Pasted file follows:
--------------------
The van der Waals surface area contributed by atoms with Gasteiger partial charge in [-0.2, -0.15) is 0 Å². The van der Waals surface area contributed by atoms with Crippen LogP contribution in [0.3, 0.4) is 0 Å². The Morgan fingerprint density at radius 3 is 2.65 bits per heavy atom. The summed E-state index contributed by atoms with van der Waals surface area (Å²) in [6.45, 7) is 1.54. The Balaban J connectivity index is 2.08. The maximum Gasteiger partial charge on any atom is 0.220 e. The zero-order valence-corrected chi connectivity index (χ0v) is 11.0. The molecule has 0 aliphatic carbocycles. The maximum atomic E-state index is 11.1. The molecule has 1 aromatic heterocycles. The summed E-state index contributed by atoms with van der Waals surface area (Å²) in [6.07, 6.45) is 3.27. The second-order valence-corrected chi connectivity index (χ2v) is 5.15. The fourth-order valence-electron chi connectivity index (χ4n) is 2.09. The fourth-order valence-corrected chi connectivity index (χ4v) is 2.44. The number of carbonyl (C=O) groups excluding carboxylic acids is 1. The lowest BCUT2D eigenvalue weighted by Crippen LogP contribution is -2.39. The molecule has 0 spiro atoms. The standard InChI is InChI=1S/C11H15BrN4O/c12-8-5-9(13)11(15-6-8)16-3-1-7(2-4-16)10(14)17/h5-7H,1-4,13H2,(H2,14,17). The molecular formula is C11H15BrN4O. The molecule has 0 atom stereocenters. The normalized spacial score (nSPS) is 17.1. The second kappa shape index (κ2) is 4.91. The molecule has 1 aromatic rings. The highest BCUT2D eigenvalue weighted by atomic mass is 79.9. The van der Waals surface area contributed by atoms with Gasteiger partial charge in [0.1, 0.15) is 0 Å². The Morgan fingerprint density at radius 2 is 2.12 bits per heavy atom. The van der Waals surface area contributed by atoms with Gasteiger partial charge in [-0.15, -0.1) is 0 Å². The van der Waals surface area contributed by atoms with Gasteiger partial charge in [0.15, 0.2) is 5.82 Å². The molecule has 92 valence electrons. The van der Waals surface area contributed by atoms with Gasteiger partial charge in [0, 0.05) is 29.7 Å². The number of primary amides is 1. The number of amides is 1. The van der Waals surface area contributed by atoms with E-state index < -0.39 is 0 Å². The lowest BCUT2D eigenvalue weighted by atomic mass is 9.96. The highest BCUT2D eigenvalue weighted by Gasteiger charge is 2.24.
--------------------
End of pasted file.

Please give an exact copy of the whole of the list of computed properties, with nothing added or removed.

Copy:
The van der Waals surface area contributed by atoms with Gasteiger partial charge in [-0.2, -0.15) is 0 Å². The van der Waals surface area contributed by atoms with Crippen LogP contribution in [0.3, 0.4) is 0 Å². The Morgan fingerprint density at radius 3 is 2.65 bits per heavy atom. The summed E-state index contributed by atoms with van der Waals surface area (Å²) in [6.45, 7) is 1.54. The Balaban J connectivity index is 2.08. The maximum Gasteiger partial charge on any atom is 0.220 e. The zero-order valence-corrected chi connectivity index (χ0v) is 11.0. The molecule has 0 aliphatic carbocycles. The maximum atomic E-state index is 11.1. The molecule has 1 aromatic heterocycles. The summed E-state index contributed by atoms with van der Waals surface area (Å²) in [6.07, 6.45) is 3.27. The second-order valence-corrected chi connectivity index (χ2v) is 5.15. The fourth-order valence-electron chi connectivity index (χ4n) is 2.09. The fourth-order valence-corrected chi connectivity index (χ4v) is 2.44. The number of carbonyl (C=O) groups excluding carboxylic acids is 1. The lowest BCUT2D eigenvalue weighted by Crippen LogP contribution is -2.39. The molecule has 0 spiro atoms. The standard InChI is InChI=1S/C11H15BrN4O/c12-8-5-9(13)11(15-6-8)16-3-1-7(2-4-16)10(14)17/h5-7H,1-4,13H2,(H2,14,17). The molecular formula is C11H15BrN4O. The molecule has 0 atom stereocenters. The normalized spacial score (nSPS) is 17.1. The second kappa shape index (κ2) is 4.91. The molecule has 1 aromatic rings. The highest BCUT2D eigenvalue weighted by atomic mass is 79.9. The van der Waals surface area contributed by atoms with Gasteiger partial charge in [0.1, 0.15) is 0 Å². The Morgan fingerprint density at radius 2 is 2.12 bits per heavy atom. The van der Waals surface area contributed by atoms with Gasteiger partial charge in [-0.15, -0.1) is 0 Å². The van der Waals surface area contributed by atoms with Gasteiger partial charge in [0.15, 0.2) is 5.82 Å². The molecule has 92 valence electrons. The van der Waals surface area contributed by atoms with Gasteiger partial charge in [0, 0.05) is 29.7 Å². The number of primary amides is 1. The number of amides is 1. The van der Waals surface area contributed by atoms with E-state index < -0.39 is 0 Å². The lowest BCUT2D eigenvalue weighted by atomic mass is 9.96. The highest BCUT2D eigenvalue weighted by Gasteiger charge is 2.24.